Five Ways to Get Paid With the RIA’s AGA

The nature of restoration work, connected as it often is to unexpected damage and urgent needs for repair, is inherently uncertain. But what shouldn’t be uncertain is whether you will be paid a sufficient amount to cover your costs and make a profit from your business. This is why the Resto­ration Industry Association (RIA) created the Ad­vocacy and Government Affairs (AGA) committee. The AGA is continually working to develop tools and resources restoration industry professionals can use to ensure you are being paid fairly.

As the new Chair of the AGA, Jeffrey Gross, CR, RTPE, Regional Vice President of FIRST ONSITE, is excited to steward the AGA as it works to grow its catalogue of educational materials on behalf of RIA members. According to Gross, working together is the key to helping the industry move forward.

“Carriers can afford to spend money to invest in ways to limit claim expense,” Gross said. “As single entities, we’re powerless against them. But as a group, we become a force.”

In the name of capitalizing on that force, this list of five ways the AGA can help you get paid will both im­prove your bottom line and make the industry stronger. Be sure to keep these options at the ready for your next negotiation — and all the negotiations that follow, too.

1. Position Statements – The AGA’s peer-reviewed position statements, developed with the con­sensus of RIA members and other key industry stakeholders on reasonable and fair approach­es, address issues commonly encountered by restoration contractors. The RIA has 11 position statements, with more in the works, on issues including deviation from standardized pricing, new construction price lists, the role of consul­tants, labor rates, scope change requests, un­disputed funds, and more. “The AGA’s position statements are the best defenses when insurance adjusters object to our pricing without proper basis,” Gross said. “They can be literally copied and pasted, so either a specific piece of relevant content or the entire position statement can be shared easily.”

2. AGA Academy and Pricing Resources – The RIA’s newly released AGA Academy is an online learning platform that includes a robust portfolio of training and educational videos and resources on pricing, estimating, and much more. Videos on fuel surcharge and final cleaning line items, Xactimate training, handling building materials spikes, and other topics are all available through this new platform. The AGA’s collection of pricing resources offers insider information on how to ensure the pricing payers agree to is fair. “Pricing resources are the most valuable way to defend proper charges when they get questioned and to know how to document and defend your charges,” said Gross.

3. TPA Scorecard Report – The Third Party Ad­ministrator (TPA) Scorecard Report, generated based on surveys completed by RIA members, helps contractors make informed decisions about which TPAs to work with. They also open the lines of communication between TPAs and contractors, offering the opportunity to improve working relationships going forward. “By rating the TPAs, we help one another decide which ones to join and which ones not to join, and by work­ing together in this way, we have more power to improve TPA processes and guidelines that impact restorers’ ability to get paid,” Gross said.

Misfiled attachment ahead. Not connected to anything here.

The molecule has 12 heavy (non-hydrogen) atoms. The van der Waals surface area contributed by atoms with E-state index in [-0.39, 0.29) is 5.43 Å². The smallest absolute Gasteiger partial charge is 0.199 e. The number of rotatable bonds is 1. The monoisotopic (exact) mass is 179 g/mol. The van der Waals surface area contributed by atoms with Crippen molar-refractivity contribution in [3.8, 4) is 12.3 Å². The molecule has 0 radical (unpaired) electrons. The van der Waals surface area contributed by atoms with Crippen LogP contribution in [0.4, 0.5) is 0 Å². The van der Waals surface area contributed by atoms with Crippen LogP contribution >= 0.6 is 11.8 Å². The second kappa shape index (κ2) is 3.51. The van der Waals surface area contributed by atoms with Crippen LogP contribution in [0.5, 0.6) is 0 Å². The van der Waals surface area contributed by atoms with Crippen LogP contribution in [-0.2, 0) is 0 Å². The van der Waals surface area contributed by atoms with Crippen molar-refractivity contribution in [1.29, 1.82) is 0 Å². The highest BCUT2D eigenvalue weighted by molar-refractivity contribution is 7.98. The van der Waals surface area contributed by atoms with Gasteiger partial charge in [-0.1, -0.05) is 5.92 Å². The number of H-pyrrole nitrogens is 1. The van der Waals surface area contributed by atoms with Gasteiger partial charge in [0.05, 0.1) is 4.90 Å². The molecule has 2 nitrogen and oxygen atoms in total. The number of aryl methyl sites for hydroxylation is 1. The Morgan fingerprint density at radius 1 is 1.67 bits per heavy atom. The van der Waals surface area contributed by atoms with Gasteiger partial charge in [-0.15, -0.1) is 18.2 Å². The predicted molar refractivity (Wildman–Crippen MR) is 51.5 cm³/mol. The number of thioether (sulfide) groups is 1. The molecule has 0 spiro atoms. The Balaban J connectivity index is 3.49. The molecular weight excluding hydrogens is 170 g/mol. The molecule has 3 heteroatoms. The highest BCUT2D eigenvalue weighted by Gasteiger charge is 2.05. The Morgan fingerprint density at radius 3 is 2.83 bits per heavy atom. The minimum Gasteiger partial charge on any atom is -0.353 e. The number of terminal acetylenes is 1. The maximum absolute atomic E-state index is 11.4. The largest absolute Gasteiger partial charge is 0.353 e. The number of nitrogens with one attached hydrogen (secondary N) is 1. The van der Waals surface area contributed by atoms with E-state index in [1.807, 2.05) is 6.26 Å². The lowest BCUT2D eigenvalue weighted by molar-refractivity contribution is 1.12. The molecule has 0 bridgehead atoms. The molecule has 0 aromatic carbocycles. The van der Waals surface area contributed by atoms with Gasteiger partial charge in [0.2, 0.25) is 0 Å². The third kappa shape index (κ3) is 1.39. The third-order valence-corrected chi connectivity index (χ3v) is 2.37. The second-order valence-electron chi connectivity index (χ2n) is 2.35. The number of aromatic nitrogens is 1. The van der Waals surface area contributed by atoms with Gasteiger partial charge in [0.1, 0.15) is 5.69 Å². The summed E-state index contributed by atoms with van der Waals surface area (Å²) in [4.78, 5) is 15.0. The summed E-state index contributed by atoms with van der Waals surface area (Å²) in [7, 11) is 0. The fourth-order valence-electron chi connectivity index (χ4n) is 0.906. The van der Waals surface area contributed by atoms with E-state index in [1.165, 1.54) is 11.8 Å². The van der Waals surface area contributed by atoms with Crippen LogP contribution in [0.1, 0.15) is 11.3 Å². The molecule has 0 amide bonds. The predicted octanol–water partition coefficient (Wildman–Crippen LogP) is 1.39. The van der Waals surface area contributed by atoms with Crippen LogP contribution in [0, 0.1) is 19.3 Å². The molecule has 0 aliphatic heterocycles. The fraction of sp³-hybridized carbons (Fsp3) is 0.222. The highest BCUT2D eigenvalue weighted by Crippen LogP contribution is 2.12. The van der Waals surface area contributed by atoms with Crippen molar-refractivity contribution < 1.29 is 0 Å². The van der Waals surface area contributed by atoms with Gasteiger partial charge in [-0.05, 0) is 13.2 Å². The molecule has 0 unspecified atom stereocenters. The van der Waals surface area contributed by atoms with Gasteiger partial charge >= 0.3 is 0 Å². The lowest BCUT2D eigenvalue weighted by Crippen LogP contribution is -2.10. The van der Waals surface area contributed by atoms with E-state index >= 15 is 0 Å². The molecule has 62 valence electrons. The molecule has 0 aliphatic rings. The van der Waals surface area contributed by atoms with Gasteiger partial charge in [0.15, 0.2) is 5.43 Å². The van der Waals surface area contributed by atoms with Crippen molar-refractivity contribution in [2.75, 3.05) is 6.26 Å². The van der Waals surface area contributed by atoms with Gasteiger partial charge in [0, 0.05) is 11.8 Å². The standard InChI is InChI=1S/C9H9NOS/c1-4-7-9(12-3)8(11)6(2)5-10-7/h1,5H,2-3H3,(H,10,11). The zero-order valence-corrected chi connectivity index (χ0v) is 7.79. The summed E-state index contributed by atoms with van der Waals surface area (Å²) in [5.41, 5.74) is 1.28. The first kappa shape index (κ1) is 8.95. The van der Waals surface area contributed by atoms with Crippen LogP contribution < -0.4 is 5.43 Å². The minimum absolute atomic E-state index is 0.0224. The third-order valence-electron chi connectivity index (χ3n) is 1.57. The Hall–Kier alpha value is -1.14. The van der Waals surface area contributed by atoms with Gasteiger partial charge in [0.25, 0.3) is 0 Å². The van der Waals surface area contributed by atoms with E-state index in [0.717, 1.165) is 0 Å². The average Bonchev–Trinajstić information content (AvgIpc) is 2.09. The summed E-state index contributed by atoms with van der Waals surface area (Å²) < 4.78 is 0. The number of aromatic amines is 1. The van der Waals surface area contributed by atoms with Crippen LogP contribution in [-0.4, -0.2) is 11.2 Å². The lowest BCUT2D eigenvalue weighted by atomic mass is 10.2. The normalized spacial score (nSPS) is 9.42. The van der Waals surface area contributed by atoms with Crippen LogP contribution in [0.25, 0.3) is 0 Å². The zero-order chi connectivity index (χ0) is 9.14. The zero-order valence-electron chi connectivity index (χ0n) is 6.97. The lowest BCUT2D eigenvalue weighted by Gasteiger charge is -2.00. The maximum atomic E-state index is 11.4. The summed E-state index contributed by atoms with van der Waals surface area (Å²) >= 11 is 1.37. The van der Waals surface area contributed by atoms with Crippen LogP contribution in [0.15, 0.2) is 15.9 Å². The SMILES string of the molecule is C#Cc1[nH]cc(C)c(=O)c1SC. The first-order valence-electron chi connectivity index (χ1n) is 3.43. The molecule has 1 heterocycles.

4. Assignment of Benefits and Insurance Bad Faith Law: 50-State Reference Guide – This reference guide is a collection of excerpts of cases and statutes that address certain aspects of the enforceability of assignment of benefits for each state, as well as addressing insurance bad faith. Because laws and legal principles may change over time, the guide is not the final word on the best legal course to take. However, it is a strong starting point for restorers and their attorneys to develop strategies that are appropri­ate for their businesses.

5. Face the Advocate – This online talk show, host­ed by the RIA’s Restoration Advocate, attorney Ed Cross, engages representatives from third party consulting firms and third party administrators to respond to consensus positions taken by the RIA. With Cross as an intermediary, Face the Advocate facilitates important dialogue between restoration contractors and third party repre­sentatives to work toward gaining consensus on improving the claims process.

RIA Membership Is the First Step!

When you join the RIA, you have instant access to all of these resources, and as the AGA develops new initiatives, you will have access to those as well. The membership pays for itself many times over once you begin using the tools it makes available to you. And once you are a member of the RIA, your employees can sign up as members under the umbrella of your organization. This gives them immediate access to the resources required for addressing pricing con­cerns while they’re on the job, rather than having to defer conversations and wait for you to procure the pricing information they need.

By working to level the playing field, improve the claims ecosystem, and create equity between restor­ers and insurers and their partners, the AGA sup­ports you and your business as you work to support your customers.

“We are a hardworking industry of people who come running to the aid of our customers at their worst hour. We invest our money up front to better their lives and property,” said Gross. “And the AGA supports us by enabling us to do the work we love at a price we can afford.”

Elizabeth Baxter

Elizabeth Baxter is part of the team at Association Headquarters, the management company overseeing the Restoration Industry Association.

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